Editor's note: The markets and our offices are closed on Friday, April 7, for Good Friday. Because of this, we won't be publishing Altimetry Daily Authority. Please look for your next edition on Monday, April 10.

It was a horrible winter to be a skier...

The trouble started right around the holidays, when most of the U.S. was struck by Winter Storm Elliott. The historic storm brought coastal flooding, freezing temperatures, and buckets of snow.

There was so much snow and ice that it made traveling hard. You might recall the Southwest Airlines (LUV) breakdown that left thousands of passengers stranded for days.

For much of the East Coast, that was the extent of the cold snap. Unseasonably warm weather meant little to no snow for the rest of the winter.

And for U.S. ski resorts, it seemed like they couldn't win...

Resorts on the East Coast struggled as they got almost no snow all season. Even mountains in Vermont, like Killington, Jay Peak, and Stowe, grappled with below-average snowfall this winter.

Meanwhile, resorts on the West Coast faced the opposite problem... There was too much snow.

Resorts in California reported more than 56 feet of snow this season. That shattered previous snowfall records. And as unlikely as it might seem, it actually made for a difficult ski season.

The extreme weather took a toll on the ski industry... including one of the biggest ski resort operators. And as we'll explain today, the pain might not be over yet.

The more snow there is, the more expensive it gets...

Vail Resorts' (MTN) first half of the ski season wasn't pretty.

The company operates 41 mountain resorts and ski areas spread across the U.S., Canada, and Australia. Most of its locations are in the U.S... which meant the unpredictable weather took a big toll on operations.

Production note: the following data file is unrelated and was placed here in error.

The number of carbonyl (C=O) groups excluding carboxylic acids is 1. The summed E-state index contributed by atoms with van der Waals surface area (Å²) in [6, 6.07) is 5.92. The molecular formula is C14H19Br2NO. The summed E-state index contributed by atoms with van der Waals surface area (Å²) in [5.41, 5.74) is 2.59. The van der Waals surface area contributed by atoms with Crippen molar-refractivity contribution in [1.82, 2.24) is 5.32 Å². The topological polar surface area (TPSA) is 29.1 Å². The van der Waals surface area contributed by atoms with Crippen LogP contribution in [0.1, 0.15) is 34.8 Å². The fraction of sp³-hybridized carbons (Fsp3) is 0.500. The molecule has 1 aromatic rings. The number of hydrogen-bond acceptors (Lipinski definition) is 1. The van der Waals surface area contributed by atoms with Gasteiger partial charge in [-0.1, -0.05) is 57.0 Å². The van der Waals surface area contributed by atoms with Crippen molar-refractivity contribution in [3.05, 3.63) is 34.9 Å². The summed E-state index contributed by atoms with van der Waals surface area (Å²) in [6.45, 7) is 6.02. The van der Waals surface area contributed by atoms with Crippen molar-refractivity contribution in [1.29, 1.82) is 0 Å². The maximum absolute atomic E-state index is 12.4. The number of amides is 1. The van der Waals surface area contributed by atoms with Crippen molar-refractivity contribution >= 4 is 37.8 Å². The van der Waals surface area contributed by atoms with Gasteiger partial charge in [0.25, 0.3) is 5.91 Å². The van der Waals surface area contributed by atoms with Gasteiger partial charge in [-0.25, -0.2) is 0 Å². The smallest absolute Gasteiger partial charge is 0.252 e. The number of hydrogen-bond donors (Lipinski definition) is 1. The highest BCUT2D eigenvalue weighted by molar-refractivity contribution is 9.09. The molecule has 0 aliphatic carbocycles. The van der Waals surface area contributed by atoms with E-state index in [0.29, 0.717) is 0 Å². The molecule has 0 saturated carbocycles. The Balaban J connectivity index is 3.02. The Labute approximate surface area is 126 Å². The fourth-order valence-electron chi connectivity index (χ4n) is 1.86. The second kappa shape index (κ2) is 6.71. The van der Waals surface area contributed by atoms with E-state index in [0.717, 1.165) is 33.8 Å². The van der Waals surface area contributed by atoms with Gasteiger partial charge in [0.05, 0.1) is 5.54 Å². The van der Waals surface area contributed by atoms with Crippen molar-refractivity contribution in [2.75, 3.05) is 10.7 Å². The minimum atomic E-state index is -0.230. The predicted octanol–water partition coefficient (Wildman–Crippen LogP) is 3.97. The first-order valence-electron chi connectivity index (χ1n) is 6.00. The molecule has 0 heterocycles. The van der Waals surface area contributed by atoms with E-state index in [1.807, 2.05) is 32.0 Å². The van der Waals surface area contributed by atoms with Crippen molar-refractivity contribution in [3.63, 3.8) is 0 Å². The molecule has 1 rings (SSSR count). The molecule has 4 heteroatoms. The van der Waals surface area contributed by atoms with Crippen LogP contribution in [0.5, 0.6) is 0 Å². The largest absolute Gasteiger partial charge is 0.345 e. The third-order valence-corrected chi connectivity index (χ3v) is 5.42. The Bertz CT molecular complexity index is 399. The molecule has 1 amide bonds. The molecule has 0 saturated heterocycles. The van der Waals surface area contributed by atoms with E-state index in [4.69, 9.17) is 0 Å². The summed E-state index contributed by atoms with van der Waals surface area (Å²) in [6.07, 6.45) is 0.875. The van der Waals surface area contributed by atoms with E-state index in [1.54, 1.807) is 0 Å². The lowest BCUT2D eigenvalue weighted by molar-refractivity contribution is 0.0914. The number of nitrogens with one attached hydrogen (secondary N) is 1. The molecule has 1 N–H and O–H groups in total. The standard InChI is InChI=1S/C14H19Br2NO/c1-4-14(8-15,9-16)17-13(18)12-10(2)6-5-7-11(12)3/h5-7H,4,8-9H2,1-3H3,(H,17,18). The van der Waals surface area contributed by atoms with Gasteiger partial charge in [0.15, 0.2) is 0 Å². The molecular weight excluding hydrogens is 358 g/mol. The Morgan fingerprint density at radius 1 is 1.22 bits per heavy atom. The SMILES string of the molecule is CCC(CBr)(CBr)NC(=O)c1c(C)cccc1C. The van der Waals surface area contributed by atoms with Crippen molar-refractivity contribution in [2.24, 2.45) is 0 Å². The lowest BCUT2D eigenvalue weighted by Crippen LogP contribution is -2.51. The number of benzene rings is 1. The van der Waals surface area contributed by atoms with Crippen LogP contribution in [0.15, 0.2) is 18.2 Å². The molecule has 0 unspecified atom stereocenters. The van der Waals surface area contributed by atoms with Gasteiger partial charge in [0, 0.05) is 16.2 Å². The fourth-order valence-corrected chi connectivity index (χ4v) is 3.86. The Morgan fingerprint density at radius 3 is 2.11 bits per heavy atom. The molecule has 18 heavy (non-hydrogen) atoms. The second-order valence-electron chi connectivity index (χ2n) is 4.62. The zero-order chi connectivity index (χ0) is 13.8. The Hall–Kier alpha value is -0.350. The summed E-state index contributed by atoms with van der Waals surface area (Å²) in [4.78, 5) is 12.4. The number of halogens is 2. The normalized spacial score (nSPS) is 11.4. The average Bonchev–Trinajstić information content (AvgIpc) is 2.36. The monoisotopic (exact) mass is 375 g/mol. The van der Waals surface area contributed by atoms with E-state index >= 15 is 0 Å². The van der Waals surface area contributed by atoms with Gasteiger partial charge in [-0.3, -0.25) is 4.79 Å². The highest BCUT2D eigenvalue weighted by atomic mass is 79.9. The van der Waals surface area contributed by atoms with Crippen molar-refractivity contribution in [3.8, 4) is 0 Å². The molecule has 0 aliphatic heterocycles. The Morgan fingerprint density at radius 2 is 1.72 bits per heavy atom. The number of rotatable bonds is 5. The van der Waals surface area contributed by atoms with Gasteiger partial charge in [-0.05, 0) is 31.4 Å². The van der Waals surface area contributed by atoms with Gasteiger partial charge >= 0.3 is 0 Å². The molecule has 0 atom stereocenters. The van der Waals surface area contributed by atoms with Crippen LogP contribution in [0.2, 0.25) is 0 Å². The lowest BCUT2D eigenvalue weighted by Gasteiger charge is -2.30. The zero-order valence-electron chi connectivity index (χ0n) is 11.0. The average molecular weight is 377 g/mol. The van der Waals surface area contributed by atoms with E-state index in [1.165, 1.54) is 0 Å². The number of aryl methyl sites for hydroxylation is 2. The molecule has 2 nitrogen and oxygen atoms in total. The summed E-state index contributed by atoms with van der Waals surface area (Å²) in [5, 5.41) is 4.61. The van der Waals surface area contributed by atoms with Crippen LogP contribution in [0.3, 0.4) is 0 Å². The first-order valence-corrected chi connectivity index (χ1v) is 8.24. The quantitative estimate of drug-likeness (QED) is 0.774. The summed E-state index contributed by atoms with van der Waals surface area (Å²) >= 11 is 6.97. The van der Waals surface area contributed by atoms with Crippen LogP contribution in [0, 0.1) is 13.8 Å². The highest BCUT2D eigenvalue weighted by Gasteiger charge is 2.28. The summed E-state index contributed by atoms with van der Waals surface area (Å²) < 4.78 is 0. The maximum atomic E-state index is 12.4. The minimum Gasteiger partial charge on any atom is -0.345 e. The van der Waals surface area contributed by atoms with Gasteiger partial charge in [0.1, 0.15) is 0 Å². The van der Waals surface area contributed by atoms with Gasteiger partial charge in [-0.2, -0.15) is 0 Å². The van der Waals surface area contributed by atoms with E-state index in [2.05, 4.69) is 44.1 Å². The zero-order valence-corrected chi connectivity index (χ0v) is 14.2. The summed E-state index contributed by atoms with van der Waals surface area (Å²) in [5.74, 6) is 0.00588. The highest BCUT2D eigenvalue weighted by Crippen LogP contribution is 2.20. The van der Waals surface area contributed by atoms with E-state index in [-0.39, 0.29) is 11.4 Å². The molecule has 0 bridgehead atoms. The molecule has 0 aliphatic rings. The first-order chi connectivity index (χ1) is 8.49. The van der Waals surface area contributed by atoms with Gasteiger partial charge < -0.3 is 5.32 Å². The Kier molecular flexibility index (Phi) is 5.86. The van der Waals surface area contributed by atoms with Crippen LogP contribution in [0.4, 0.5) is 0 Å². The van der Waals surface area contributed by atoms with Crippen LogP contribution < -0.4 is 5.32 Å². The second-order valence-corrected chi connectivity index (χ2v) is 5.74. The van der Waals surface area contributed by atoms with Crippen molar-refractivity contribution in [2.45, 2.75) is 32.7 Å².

More than 25% of Vail's planned operating days for the winter season ended up with partial or full resort closures. In the second quarter, it was able to squeeze out 22% more revenue year over year... but don't get too excited.

The 2021 to 2022 ski season was still heavily burdened by the pandemic. Vail hiked prices considerably to keep up with inflation. And even then, it wasn't able to fully offset inflation. Expenses were up 35% in the same quarter.

The record snowfall meant even more costs for the business. Some California resorts were forced to dig out snow-covered chairlifts so they could run. And the snowstorms deterred some folks from making the trip out in the first place.

There's a good chance this won't be a one-time issue...

Climate change is contributing to warmer, shorter winters. At the same time, it's a factor behind some of the intense winter storms we've been seeing. So this pattern isn't going away anytime soon.

Vail will likely have plenty more battles with unpredictable weather to come. However, the market is only focusing on the good news. We can see this through our Embedded Expectations Analysis ("EEA") framework.

The EEA starts by looking at a company's current stock price. From there, we can calculate what the market expects from the company's future cash flows. We then compare that with our own cash-flow projections.

In short, it tells us how well a company has to perform in the future to be worth what the market is paying for it today.

Vail's Uniform return on assets ("ROA") hit an all-time high of nearly 15% in 2018... before plunging to 5% in 2020. At its current price, the market expects returns to get back to 13% by 2027.

Take a look...

It's true that Uniform ROA recovered to 10% in 2022. Even so, it's way too early to celebrate.

Vail's fiscal year ends in July... meaning fiscal year 2023 will include this winter season. Because of the higher expenses from above-average snowfall, returns could suffer.

Investors don't seem to understand that too much snow on the West Coast is an issue for Vail. They'll be shocked when management announces how the rest of the winter season turned out. And the stock could fall as a result.

All that snow out west came with serious consequences for Vail. We'd keep away.


Rob Spivey
April 6, 2023